Oswego, NY — On August 21, a group of volunteers led by AmeriCorps member Matthew Harmer helped to clear debris and fallen trees from Fort Ontario State Historic Site; in the process, they also managed to track down a stone monument which marked the location of the 1821 – 1836 lighthouse.
Only about a cubic foot in size and inscribed simply, “LH,” the marble marker was placed long after the lighthouse last stood in that spot. The marker was lost, however, following severe storms and resulting debris.
“We set out with two specific goals,” said Harmer. “First was to find this marker; the second was to clear the area of all this dead wood and overgrowth. We knew we would be killing two birds with one stone with this project.”
Paul Lear, Historic Site Manager at Fort Ontario, was pleased with the successful finding of the marker. “We have bus groups of lighthouse enthusiasts stop at the fort specifically to view the location of the first lighthouse in Oswego, and, it has been irksome not having the marker available due to storm damage and staff losses which have resulted in reduced services and maintenance,” he said.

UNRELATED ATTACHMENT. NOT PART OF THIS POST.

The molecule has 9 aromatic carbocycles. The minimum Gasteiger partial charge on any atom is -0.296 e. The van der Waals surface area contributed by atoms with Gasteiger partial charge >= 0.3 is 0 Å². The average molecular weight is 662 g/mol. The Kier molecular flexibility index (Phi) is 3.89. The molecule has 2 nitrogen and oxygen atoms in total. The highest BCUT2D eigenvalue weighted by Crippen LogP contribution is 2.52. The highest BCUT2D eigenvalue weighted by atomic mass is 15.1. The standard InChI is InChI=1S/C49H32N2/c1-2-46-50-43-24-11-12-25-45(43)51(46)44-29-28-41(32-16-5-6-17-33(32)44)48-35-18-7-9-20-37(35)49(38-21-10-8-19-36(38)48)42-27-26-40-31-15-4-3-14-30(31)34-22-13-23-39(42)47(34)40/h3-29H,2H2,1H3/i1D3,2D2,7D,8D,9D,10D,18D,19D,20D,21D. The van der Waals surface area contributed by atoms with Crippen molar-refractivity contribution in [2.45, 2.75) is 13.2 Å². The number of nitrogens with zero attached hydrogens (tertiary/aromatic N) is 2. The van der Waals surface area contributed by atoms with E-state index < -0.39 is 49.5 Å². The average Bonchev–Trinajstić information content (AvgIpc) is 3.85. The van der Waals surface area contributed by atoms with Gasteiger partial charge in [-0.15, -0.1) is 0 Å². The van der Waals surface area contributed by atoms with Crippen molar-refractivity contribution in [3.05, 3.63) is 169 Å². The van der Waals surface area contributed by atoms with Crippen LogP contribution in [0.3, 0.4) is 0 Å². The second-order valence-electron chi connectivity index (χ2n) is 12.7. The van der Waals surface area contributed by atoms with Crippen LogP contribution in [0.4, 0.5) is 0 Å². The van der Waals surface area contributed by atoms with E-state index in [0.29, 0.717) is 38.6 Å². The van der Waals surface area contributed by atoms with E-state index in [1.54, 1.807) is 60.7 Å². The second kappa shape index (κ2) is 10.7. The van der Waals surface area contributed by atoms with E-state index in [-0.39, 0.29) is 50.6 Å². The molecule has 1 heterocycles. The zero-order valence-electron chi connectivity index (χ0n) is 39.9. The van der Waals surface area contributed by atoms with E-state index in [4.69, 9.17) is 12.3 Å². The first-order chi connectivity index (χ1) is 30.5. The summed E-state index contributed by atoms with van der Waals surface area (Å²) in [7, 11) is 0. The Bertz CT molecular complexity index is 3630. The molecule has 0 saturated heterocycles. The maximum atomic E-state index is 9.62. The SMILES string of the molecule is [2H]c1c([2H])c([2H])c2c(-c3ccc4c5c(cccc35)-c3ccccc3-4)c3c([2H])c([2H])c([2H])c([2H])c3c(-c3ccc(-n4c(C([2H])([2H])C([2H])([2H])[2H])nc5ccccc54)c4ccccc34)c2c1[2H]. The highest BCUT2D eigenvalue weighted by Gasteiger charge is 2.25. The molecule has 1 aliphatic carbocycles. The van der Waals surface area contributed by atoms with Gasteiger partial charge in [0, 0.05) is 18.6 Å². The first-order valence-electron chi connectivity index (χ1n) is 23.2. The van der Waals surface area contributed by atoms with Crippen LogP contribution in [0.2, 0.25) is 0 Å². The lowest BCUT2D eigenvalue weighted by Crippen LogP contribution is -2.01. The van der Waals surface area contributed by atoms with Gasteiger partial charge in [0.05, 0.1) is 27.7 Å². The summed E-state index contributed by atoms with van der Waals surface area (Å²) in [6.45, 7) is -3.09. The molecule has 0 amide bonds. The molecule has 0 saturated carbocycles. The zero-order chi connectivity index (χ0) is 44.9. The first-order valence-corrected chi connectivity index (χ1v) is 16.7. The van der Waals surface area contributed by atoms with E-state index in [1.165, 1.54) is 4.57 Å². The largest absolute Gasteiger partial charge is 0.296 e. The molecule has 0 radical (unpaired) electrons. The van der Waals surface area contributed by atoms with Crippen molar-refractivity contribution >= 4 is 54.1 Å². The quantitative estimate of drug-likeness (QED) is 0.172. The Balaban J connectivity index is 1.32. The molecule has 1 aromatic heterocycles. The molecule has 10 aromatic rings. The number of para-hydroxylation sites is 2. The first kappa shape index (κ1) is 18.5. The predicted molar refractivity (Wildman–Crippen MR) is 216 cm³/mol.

The marker was discovered during the cleanup when Gary Wilson, a seasonal park maintenance employee, slightly bumped it with a front loader as the group was clearing the remains of dead trees.
“We needed the front loader to lift the trunks for us,” explained Harmer. “As we were positioning the scoop under the trunks, Gary told us that he’d nudged something, and when the trees were moved, there was the stone we were looking for.”
The marker was cleared of debris and washed; it can be found to the west of the fort’s entrance, overlooking the Port of Oswego.
AmeriCorps is a government service program whose mission is to improve lives, strengthen communities, and foster civic engagement through service and volunteering. The volunteer project was created and organized by Matthew Harmer as a part of his AmeriCorps service in Oswego County. Matthew Harmer has been a member in Oswego County since May of this year.